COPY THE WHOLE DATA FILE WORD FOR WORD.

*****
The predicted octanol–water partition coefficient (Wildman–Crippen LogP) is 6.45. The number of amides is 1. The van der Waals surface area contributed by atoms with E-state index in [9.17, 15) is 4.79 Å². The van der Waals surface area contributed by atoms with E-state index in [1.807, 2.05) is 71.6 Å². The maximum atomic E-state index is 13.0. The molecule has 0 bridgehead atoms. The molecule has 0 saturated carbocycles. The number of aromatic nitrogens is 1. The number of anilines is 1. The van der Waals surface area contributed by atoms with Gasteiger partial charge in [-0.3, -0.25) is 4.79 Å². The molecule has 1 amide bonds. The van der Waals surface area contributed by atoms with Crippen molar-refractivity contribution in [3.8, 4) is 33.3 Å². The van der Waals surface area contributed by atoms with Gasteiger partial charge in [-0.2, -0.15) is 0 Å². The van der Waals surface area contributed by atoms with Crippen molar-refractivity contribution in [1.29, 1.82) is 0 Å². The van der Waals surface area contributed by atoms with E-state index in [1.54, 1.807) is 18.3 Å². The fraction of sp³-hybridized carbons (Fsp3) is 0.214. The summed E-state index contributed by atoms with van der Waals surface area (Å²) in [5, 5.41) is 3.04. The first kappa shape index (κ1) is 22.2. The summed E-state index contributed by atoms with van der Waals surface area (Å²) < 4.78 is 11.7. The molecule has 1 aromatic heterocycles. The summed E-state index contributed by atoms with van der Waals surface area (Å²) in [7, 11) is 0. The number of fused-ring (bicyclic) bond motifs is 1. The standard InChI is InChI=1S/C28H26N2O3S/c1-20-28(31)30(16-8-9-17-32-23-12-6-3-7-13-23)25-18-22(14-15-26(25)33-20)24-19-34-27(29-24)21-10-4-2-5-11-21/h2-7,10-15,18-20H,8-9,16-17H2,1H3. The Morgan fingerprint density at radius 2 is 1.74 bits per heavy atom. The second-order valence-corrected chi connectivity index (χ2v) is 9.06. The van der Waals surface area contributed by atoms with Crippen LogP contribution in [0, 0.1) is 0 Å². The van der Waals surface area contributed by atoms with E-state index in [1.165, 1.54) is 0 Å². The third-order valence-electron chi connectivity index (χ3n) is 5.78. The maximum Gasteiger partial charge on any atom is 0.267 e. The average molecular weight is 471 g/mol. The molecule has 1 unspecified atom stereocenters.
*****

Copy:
The predicted octanol–water partition coefficient (Wildman–Crippen LogP) is 6.45. The number of amides is 1. The van der Waals surface area contributed by atoms with E-state index in [9.17, 15) is 4.79 Å². The van der Waals surface area contributed by atoms with E-state index in [1.807, 2.05) is 71.6 Å². The maximum atomic E-state index is 13.0. The molecule has 0 bridgehead atoms. The molecule has 0 saturated carbocycles. The number of aromatic nitrogens is 1. The number of anilines is 1. The van der Waals surface area contributed by atoms with Gasteiger partial charge in [-0.3, -0.25) is 4.79 Å². The molecule has 1 amide bonds. The van der Waals surface area contributed by atoms with Crippen molar-refractivity contribution in [3.8, 4) is 33.3 Å². The van der Waals surface area contributed by atoms with Gasteiger partial charge in [-0.2, -0.15) is 0 Å². The van der Waals surface area contributed by atoms with Crippen molar-refractivity contribution in [1.29, 1.82) is 0 Å². The van der Waals surface area contributed by atoms with E-state index in [1.54, 1.807) is 18.3 Å². The fraction of sp³-hybridized carbons (Fsp3) is 0.214. The summed E-state index contributed by atoms with van der Waals surface area (Å²) in [5, 5.41) is 3.04. The first kappa shape index (κ1) is 22.2. The summed E-state index contributed by atoms with van der Waals surface area (Å²) < 4.78 is 11.7. The molecule has 1 aromatic heterocycles. The summed E-state index contributed by atoms with van der Waals surface area (Å²) in [7, 11) is 0. The number of fused-ring (bicyclic) bond motifs is 1. The standard InChI is InChI=1S/C28H26N2O3S/c1-20-28(31)30(16-8-9-17-32-23-12-6-3-7-13-23)25-18-22(14-15-26(25)33-20)24-19-34-27(29-24)21-10-4-2-5-11-21/h2-7,10-15,18-20H,8-9,16-17H2,1H3. The Morgan fingerprint density at radius 2 is 1.74 bits per heavy atom. The second-order valence-corrected chi connectivity index (χ2v) is 9.06. The van der Waals surface area contributed by atoms with Crippen LogP contribution in [0, 0.1) is 0 Å². The van der Waals surface area contributed by atoms with E-state index in [1.165, 1.54) is 0 Å². The third-order valence-electron chi connectivity index (χ3n) is 5.78. The maximum Gasteiger partial charge on any atom is 0.267 e. The average molecular weight is 471 g/mol. The molecule has 1 unspecified atom stereocenters.